The Paris Club of International creditors may help Kenya by offering debt relief that will help ease the country’s financial distress experienced as a result of Covid-19.
Kenya has so far received a loan repayment break amounting to Sh 32.9 billion that would have paid for the first 6 months of the year. and would eventually make more savings if the break will be extended till the end of the year.
Dr. Patrick Njoroge, the Central Bank of Kenya (CBK) governor announced the extension of the debt service waivers during a post monetary policy committee (MPC) briefing that was held on 28th January 2021.
In particular, he expressed G20’s commitment to have the Debt Service Suspension Initiative (DSSI) beyond June 2021 which will be considered in the IMF- World Bank spring meeting that will be held in April.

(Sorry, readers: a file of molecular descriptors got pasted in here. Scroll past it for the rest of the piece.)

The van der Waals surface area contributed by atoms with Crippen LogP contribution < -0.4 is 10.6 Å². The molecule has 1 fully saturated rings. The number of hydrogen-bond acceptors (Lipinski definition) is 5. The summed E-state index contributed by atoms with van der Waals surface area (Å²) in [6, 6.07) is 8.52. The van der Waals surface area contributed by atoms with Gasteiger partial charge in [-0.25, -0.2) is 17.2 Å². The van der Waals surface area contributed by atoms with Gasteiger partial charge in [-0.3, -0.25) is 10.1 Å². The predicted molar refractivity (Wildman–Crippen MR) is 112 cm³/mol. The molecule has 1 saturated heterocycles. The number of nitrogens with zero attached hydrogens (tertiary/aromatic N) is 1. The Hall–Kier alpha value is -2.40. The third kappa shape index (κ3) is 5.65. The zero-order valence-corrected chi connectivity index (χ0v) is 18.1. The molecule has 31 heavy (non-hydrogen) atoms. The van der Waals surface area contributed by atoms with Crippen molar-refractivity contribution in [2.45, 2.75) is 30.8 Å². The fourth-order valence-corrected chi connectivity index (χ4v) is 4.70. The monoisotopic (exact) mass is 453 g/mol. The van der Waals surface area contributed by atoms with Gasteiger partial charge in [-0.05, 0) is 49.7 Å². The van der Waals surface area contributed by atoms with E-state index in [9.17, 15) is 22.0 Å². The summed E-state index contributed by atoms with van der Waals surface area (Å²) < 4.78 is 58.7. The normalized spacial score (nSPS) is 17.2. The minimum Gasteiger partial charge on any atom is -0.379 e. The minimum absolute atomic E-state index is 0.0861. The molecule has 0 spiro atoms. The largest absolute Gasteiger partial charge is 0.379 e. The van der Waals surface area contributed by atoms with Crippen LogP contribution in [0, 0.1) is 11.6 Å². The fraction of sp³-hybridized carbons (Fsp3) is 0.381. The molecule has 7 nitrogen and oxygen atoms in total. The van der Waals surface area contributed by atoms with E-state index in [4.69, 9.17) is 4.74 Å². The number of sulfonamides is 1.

Earlier this month the Paris Club— which includes Belgium, Canada, Denmark, France Germany, Italy, Japan, Republic of Korea, Spain and the US; announced that it had accepted Kenya’s request to have its debt service suspended from January to the end of June 2021.
Kenya will repay its debt over a period of five years with a grace period amounting to 12 months. This is a relief to the nation considering the decline in the revenue collected due to the Covid-19 pandemic.
Kenya has also requested for relief from non- Paris club creditors estimated at sh 40.6 billion which is due from January 1 to June 30.
In a nutshell, For the six months to June 2021, Kenya’s bilateral debt to wealthy countries stood at sh 66 billion with China having the lion’s share amounting to sh 41 billion.
According to the Finance Cabinet Secretary Ukur Yatani, China has confirmed to accord Kenya similar financial treatment